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Thursday, 19 October, 2000, 14:26 GMT 15:26 UK
Rwanda's healing process
SA President Thabo Mbeki(l) with host, Rwanda's President Paul Kagame(r)
Rwanda borrows a leaf from SA's reconciliation initiative
By Chris Simpson in Kigali, Rwanda

Rwanda is holding a three-day summit on national reconciliation and unity.

The government says it wants to bring all sections of society together to look at the country's past, present and future, healing divisions and finding solutions to long term problems.

Several prominent exiled politicians declined invitations to return home to attend the discussions

South African president Thabo Mbeki, is amongst the guests attending the summit.

President Mbeki drew parallels between the experience of black South Africans under apartheid and the suffering experienced by Rwandans during the 1994 genocide in which more than half a million people died.

Painful legacy

Mr Mbeki offered the government a message of sympathy and solidarity, pointing out that South Africa, like Rwanda, was dealing with a hugely painful legacy and there were no short cuts or easy solutions.

skulls of the 1994 genocide victims in Gitarama, Rwanda
Rwanda genocide claimed over 500,000 lives
Like South Africa, Rwanda has its own reconciliation commission and this week's summit is about the work already done in Rwanda to promote peace and unity and to look at the omissions.

President Paul Kagame said his government is open to ideas from all quarters.

He emphasised the need for Rwandans to break with the ethnic and political divisions of the past and to work together to fight against poverty and underdevelopment.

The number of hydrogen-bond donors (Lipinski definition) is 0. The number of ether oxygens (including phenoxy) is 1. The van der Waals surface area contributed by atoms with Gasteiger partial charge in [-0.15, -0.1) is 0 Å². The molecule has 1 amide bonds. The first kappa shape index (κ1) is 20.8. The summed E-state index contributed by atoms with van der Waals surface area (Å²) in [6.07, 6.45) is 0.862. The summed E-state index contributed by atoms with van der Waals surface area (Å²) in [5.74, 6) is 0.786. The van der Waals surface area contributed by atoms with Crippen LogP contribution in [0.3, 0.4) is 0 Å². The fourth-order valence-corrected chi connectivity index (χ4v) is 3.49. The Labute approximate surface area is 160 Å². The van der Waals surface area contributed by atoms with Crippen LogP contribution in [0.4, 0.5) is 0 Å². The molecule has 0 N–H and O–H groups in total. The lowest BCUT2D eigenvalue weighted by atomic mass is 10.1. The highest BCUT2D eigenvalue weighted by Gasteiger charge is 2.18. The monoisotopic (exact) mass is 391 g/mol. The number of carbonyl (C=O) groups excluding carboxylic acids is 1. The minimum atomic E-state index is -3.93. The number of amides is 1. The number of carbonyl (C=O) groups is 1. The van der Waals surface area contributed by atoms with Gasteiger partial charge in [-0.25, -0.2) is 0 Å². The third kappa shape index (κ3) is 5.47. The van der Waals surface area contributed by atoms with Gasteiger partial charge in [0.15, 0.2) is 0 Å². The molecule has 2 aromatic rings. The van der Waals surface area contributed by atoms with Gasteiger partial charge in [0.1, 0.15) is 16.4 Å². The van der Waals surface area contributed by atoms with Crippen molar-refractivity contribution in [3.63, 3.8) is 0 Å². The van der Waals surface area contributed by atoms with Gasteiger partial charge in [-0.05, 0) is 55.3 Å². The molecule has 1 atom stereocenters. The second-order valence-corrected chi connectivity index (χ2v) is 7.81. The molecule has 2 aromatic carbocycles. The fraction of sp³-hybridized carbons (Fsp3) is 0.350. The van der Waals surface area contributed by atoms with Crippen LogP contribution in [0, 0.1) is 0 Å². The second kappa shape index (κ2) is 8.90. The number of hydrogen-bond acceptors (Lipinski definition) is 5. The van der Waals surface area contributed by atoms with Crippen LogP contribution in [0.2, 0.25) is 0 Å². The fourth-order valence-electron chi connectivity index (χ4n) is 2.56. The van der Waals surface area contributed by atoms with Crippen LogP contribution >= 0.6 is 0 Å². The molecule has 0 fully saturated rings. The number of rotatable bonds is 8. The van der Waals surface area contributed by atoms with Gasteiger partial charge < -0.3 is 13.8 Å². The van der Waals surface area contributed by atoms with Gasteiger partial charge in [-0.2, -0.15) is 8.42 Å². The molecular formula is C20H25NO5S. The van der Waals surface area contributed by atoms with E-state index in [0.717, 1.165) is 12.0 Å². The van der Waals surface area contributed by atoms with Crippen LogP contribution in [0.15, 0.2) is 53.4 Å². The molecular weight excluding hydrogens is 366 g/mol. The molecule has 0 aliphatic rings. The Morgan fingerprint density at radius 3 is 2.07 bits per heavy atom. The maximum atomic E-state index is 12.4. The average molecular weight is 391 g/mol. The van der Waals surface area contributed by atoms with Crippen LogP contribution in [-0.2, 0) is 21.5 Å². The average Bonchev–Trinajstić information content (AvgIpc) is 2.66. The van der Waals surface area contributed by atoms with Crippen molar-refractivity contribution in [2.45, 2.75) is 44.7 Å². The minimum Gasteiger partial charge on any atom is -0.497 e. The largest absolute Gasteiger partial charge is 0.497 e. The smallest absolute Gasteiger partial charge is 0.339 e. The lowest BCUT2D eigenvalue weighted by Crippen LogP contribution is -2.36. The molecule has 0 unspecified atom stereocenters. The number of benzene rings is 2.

Lack of transparency

But Mr Kagame's critics are sceptical about the summit's agenda - several prominent exiled politicians have declined invitations to return home to attend the discussions.

Thousands more forced into exile
They argue that the ruling Rwandan Patriotic Front (RPF), has no real interest in an open dialogue and is trying to manipulate international opinion- asking the questions but not wanting to hear the answers.

More than six years after the genocide, Rwanda is still in a period of transition.

Attempts are being made to build up a viable democracy, beginning at the grass roots.

But local elections which were scheduled for October have been put back and nobody seems quite sure what timetable the RPF is working to.

Foreign donors have often complained in the past about a lack of transparency at the top in Rwanda.

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See also:

19 Oct 00 | Africa
Genocide appeal fails
12 Oct 00 | Africa
Genocide suspect to be deported
18 Mar 99 | Africa
Eyewitness: Rwanda's survivors
25 Apr 00 | Africa
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